Customer: replied 1 year ago.
The fence is long. There are 9 panels each about a metre wide.
Not allowed by the neighbour to fill the hole in as it would touch her fence.
What are the legal arguments if we built a second fence on the boundary using her posts?
You have made no comment on the lack of a retaining wall.
1 That length of wall only about 9 meters will be hard to take action over. 2 She has no right to stop you filling the hole to protect you proeprty 3 Tell me more about the retaining wall. Is there land that was held back that is now likely to collapse?
Customer: replied 1 year ago.
Sorry just re-measured the length of the fencing (not a wall) .It is well over 14 metres long extending beyond our hose into the garden.
If the hole is not filled whose responsibility is it if there is an injury? Already a dog has injured its paw with a potential vets bill.
There is 2 foot of land not held back .Already 3 inches has disappeared in the 2 weeks since the fence was erected.
Customer: replied 1 year ago.
Cannot see your reply to the above
Customer: replied 1 year ago.
Still need to know who is responsible if there is an injury in the hole which is adjacent to my path but on my neighbour's property?
And no response to my previously sent additional information ....2 sections above.
If there is an injury I think there might well be joint responsibility. Your neighbour has caused the problem but it is on your side of the fence. If someone was to fall and hurt themselves then she has caused the problem but you have not taken steps to minimise the risk. I am having trouble visualising the retaining wall and how the effect you describe is happening. But it does sound like she may have acted negligently at the least. Perhaps you could explain the problem to t neighbour and try to agree to instruct a surveyor together to come and assess the problem and possible ways to fix it.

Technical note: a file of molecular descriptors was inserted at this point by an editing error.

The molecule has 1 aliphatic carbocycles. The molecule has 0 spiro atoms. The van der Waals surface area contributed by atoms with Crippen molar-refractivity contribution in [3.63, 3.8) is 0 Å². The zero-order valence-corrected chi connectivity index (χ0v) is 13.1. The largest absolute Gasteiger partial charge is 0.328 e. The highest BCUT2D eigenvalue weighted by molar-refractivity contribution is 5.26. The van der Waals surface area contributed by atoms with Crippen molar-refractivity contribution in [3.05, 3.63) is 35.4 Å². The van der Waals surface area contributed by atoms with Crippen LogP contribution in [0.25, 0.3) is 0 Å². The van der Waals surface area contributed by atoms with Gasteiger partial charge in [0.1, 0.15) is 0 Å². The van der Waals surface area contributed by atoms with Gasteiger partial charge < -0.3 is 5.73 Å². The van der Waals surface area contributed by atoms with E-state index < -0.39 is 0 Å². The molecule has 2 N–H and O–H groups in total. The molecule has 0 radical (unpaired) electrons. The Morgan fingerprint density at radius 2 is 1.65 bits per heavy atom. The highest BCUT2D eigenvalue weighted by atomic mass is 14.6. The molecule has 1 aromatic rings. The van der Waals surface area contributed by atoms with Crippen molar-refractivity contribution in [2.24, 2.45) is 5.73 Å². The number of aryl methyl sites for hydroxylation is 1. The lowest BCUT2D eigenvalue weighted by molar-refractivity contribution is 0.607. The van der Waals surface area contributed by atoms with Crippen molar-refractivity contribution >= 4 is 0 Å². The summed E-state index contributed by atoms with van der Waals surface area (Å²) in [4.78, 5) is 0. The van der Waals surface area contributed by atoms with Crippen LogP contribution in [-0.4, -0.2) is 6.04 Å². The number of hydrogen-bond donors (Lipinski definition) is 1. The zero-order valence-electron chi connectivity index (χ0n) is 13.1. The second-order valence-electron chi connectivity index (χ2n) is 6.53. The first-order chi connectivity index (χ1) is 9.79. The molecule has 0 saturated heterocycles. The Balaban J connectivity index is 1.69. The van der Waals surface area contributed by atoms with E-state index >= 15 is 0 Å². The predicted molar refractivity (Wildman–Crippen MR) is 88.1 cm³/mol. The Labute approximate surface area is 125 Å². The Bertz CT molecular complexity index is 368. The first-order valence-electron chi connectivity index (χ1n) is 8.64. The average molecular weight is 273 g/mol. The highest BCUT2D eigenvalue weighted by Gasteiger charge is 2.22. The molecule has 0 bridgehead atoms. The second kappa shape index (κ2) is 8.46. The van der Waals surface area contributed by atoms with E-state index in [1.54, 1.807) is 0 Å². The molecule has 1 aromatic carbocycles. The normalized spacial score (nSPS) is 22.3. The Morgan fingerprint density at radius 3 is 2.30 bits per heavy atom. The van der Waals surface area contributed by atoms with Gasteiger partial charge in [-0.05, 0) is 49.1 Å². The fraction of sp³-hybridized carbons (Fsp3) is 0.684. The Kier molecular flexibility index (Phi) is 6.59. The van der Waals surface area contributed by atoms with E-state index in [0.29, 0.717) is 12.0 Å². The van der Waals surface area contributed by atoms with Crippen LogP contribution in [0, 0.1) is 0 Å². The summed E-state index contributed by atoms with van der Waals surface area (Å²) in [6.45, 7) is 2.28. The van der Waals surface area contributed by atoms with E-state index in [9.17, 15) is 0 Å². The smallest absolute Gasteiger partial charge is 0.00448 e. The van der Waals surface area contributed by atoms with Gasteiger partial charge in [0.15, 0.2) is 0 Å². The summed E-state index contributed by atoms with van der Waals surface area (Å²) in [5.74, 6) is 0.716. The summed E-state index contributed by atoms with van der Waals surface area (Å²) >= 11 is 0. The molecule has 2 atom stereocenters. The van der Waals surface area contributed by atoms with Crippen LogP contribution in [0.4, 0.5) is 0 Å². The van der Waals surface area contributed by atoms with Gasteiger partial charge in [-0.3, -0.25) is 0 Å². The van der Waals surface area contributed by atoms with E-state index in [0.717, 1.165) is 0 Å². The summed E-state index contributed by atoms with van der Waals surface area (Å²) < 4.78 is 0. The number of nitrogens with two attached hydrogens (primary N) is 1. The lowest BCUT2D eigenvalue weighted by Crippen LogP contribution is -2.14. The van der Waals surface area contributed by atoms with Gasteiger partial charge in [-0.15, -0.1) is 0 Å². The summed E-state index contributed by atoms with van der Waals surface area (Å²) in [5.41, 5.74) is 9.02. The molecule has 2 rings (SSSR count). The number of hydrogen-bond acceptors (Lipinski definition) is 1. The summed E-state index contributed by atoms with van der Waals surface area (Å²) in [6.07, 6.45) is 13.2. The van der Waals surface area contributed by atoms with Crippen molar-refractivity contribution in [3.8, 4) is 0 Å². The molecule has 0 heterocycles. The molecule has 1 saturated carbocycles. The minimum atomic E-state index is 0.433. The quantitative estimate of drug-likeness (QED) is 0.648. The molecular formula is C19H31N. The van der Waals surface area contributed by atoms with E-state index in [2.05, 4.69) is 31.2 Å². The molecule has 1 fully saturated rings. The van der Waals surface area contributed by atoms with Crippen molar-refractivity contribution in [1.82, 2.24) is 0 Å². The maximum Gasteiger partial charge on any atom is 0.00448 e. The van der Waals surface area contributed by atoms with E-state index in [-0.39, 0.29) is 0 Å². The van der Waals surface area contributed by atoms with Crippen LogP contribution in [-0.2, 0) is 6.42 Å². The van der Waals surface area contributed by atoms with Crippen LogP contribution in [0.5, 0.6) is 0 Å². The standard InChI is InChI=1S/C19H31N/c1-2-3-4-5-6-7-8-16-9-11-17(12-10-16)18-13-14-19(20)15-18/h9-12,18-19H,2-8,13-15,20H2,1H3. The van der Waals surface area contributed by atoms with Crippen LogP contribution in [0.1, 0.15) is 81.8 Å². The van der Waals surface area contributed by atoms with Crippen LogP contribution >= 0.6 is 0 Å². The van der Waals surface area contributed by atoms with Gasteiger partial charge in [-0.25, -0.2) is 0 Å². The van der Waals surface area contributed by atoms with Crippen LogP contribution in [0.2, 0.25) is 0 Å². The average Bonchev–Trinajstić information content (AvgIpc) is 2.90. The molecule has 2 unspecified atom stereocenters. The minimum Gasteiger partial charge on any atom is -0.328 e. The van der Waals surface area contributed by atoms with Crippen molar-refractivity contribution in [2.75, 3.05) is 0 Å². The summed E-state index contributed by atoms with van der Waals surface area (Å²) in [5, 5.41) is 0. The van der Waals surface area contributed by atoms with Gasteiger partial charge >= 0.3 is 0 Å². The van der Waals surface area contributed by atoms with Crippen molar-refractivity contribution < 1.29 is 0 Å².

Customer: replied 1 year ago.
The hole is on my side of the very long fence but it is her property.She is happy for me to build a fence on her boundary parallel to her new fence .It would be over 14 metres long and at my cost....over £600.
But if I did erect the parallel fence
Who is responsible for maintaining it?
Customer: replied 1 year ago.
And what are the implications if I sell my property with my fence on her boundary?
I don't understand why you don't just occupy the new land and hope you gain possession of it over time through adverse possession. I don't see ay reason to build a second fence. The implication if it is sold within 10 years is that there would be that anomoly, but so what? If after after 10 years uninterrupted use then you or your successor in title would be entitled to argue that they own it now.
Customer: replied 1 year ago.
You have missed the reasons for considering building the fence,viz;-
There is a 14 metre 15 inches deep....very dangerous hole enough to trap an ankle etc., .There has been and will be injuries.We cannot police it!